There was a nice bit ofJérusalem which I tried to post yesterday and which has not shown up, grumble grumble. I will try again over at the appropriate thread.

            • Luvtennis

              I love the Desdemona too, but she attacks virtually everything above the staff piano and the crescendos have the wild pulsy (sic) quality that marred most of her post ’78 singing. But God! She is so beautiful and touching. And the soft singing was marvelous…when used at the right time.

        • swordsnsolvers

          This is the frequently cut number that goes before ‘vieni fra queste braccia’
          https://www.youtube.com/watch?v=VLMKRGTy7oM

          • Gualtier Maldè

            Here is the “O sento o mio bell’angelo”as originally conceived by Nino Machaidze and JDF: https://www.youtube.com/watch?v=nRiH5oMdDsg
            A big improvement over the standard original Paris ending. Don’t know who and where they found this music.

            • Gualtier Maldè

              Katia Ricciarelli singing “O sento o mio bell’angelo” in the Malibran version and keys c. 1985:
              https://www.youtube.com/watch?v=88zXV2dSzmk

            • southerndoc1

              Why is she wearing polyvinyl trash bags?

        • Luvtennis

          Did he actually transpose it? I must confess that having heard the opera in the Bonynge edition first, that i prefer the opera with it. Yes, it’s a bit trashy but I think the original ending is too abrupt and I sufficiently focused on Elvira, who after all, drives the plot with her wacky antics.

          I have always imagined it staged on a staircase with the castle folk arranged (Disney style) along each side with Elvira descending slowly during the first verse while embracing some members of the crowd. During the bridge, as it were, a scrim descends, separating Elvira from the scene. She then turns and sings the second verse to the audience with the house light up. During the coda the scrim lifts and she races back into the opera, again as it were, up the staircase and into the arms of her loved ones while unloading that final D. Lol! Full on, hardcore, Disney.

    • grimoaldo2

      I think that ending was prepared for Maria Malibran, before the premiere in Paris, but never performed due to her death.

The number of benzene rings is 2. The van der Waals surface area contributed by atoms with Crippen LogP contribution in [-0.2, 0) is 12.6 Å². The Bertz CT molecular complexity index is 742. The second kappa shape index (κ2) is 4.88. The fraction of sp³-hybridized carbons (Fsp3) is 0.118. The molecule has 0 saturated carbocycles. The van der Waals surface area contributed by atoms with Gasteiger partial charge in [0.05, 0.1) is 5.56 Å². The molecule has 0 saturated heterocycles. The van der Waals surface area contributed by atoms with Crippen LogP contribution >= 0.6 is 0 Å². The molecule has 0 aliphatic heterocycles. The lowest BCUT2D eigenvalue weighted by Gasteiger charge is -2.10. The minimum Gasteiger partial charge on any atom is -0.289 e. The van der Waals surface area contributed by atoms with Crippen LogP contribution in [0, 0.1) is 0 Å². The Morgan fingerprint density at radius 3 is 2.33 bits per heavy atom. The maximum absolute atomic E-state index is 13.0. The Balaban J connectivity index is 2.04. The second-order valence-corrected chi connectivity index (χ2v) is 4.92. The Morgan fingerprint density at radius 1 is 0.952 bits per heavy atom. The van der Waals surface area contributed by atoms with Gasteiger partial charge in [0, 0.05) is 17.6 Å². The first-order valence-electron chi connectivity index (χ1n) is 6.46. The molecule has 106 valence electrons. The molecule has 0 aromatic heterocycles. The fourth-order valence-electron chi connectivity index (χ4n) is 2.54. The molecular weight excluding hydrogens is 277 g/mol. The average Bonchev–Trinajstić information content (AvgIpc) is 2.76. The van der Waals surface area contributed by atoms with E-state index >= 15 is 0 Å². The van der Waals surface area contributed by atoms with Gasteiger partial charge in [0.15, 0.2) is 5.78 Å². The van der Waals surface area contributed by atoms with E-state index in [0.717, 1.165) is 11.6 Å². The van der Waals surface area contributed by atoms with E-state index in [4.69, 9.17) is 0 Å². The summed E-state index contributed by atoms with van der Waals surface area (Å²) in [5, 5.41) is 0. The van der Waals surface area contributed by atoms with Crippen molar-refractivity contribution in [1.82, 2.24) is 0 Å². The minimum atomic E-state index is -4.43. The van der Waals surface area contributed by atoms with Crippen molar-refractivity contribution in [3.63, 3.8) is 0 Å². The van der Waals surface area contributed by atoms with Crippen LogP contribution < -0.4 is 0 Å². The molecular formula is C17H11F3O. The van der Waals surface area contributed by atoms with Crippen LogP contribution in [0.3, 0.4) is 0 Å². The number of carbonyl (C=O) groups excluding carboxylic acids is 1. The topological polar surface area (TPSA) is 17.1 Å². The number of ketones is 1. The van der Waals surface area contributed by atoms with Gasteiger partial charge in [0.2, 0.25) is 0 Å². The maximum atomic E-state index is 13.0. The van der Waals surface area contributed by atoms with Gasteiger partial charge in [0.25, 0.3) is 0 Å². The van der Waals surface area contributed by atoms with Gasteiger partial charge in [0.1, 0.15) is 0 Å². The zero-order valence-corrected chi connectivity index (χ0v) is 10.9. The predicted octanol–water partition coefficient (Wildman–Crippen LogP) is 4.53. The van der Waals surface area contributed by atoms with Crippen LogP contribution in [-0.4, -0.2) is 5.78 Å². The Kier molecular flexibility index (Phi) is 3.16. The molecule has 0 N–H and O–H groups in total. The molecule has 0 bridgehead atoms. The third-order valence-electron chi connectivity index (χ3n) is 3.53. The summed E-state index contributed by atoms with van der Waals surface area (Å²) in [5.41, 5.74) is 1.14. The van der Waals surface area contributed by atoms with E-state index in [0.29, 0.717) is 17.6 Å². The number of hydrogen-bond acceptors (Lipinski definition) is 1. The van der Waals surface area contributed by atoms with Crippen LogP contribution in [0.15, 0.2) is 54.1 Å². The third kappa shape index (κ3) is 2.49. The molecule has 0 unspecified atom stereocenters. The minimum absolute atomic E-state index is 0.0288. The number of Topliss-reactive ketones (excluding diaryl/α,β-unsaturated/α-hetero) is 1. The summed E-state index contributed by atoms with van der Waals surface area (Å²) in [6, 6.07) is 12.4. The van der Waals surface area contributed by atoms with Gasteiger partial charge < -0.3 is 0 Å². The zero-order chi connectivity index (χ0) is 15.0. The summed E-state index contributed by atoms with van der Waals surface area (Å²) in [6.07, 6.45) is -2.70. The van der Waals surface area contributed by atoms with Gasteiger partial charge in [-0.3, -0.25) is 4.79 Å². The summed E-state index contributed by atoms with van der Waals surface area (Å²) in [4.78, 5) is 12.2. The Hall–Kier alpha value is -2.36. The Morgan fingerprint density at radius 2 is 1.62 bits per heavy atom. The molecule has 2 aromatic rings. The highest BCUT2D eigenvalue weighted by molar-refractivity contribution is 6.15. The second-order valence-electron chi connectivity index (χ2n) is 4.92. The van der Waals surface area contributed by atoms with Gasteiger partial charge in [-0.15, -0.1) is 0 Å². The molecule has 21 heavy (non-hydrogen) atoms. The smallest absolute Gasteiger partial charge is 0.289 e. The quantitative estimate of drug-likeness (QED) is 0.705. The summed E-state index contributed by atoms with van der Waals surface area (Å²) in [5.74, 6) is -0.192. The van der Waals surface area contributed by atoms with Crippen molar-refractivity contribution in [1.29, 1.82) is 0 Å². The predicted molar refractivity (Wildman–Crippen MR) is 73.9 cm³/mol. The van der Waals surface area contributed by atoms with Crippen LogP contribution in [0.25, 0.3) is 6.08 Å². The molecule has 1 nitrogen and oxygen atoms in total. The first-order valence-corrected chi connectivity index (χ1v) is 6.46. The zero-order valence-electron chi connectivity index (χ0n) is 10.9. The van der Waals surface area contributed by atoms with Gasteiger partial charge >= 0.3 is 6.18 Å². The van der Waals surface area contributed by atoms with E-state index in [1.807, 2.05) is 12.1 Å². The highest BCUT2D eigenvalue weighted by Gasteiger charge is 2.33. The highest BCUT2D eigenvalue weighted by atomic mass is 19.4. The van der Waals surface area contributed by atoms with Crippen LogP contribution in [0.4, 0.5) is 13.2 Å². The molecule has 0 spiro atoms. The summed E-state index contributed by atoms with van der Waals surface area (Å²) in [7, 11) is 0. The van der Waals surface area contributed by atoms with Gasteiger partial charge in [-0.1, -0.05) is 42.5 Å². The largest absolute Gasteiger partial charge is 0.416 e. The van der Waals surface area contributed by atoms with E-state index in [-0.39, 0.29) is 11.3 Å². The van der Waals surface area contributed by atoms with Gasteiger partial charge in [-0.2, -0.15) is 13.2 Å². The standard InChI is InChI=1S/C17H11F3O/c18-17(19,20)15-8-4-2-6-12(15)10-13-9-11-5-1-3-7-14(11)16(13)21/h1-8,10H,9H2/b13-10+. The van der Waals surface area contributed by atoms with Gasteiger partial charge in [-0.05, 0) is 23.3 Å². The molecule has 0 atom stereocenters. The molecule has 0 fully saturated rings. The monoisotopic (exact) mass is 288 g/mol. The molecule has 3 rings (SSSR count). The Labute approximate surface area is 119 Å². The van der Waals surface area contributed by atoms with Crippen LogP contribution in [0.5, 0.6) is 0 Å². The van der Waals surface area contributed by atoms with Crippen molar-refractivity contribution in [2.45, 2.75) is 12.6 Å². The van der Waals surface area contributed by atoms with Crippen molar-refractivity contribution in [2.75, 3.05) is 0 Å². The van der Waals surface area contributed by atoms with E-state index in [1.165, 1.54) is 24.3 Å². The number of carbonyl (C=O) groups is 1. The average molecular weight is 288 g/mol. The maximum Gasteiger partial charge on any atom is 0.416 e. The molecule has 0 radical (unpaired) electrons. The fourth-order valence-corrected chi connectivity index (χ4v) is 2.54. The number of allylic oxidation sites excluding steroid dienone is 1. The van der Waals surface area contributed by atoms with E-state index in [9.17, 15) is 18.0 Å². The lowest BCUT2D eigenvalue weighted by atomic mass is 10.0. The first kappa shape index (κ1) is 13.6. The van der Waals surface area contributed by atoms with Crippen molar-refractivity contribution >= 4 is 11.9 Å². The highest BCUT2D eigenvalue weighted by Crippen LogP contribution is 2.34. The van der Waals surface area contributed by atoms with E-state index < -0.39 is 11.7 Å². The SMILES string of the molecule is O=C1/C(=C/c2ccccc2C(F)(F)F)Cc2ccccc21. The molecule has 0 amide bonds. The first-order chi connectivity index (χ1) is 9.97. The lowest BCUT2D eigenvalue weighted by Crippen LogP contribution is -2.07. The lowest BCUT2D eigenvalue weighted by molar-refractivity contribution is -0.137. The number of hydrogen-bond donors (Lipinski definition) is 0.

• Camille

        Oh thanks much grimoaldo. That makes sense to me. Oh wait, let me go check my Bellini biography. It must have been a part of that version for her to be staged in Napoli that wasn’t.

  • Camille

    Oh thank you, Mr. Siff!!! Added by Bellini later? When? After he died? It had to be between January and September 1835. oh well, poor Javier sounds like he is tired of being the king of the high Ds, frankly. I guess I’ll have to familiarize myself with Semiramide, all on his behalf.

  • Camille

    Do I really want to go hear this another time next week, even if I want to study the score? Maybe I’ll go slap on that Callas CD again? Where is it? Maybe I’ll go to the last performance….may be a chance that Miss Pretty sings again.

  • Camille

    Ciao 4 now, y’all!

  • I had to miss the third act. How was it?

    • Camille

      more of the same, only more desperate Schrei und Try Again!

  • Rowna Sutin

    Reading everyone’s remarks -- here are mine: in the house they all sounded better. I loved it.

  • Camille

    Just now I’ve finished listening to a rebroadcast of the 1986 I Puritani starring Sutherland, Blake, Milnes, & last and certainly not least, Ramey.

    It was interesting to hear now in light of the recent iterations still so fresh in my ear. En bref, and other than to say there was no positive comparison of the recent “Suoni la tromba” to this older one, the ’86 tenor only gave ONE verse of the “Credeasi misera”, so, no more than a D flat, one time, and not repeated as did Mr. Camarena.

    Some portions of the ’86 were a lot better, and some were the more or less the same as this just past production. One thing, above all, was the conducting: it was Bonynge, of course, and he--who had been accused so often of so many deficiencies--sounded infinitely better than the timebeater we’ve just been given yet again. Now I dread what he may do to the Semiramide, which needs a strong shape.

    I can only thank my lucky stars I heard Camarena, so much more poetic and with his clarion beauty of tone. Who needs a capon squawking a high F when one has the dulcet mellifluous tone he bestows upon our grateful ears?

    • grimoaldo2

      “One thing, above all, was the conducting: it was Bonynge, of course, and he--who had been accused so often of so many deficiencies--sounded infinitely better than the timebeater we’ve just been given yet again. ”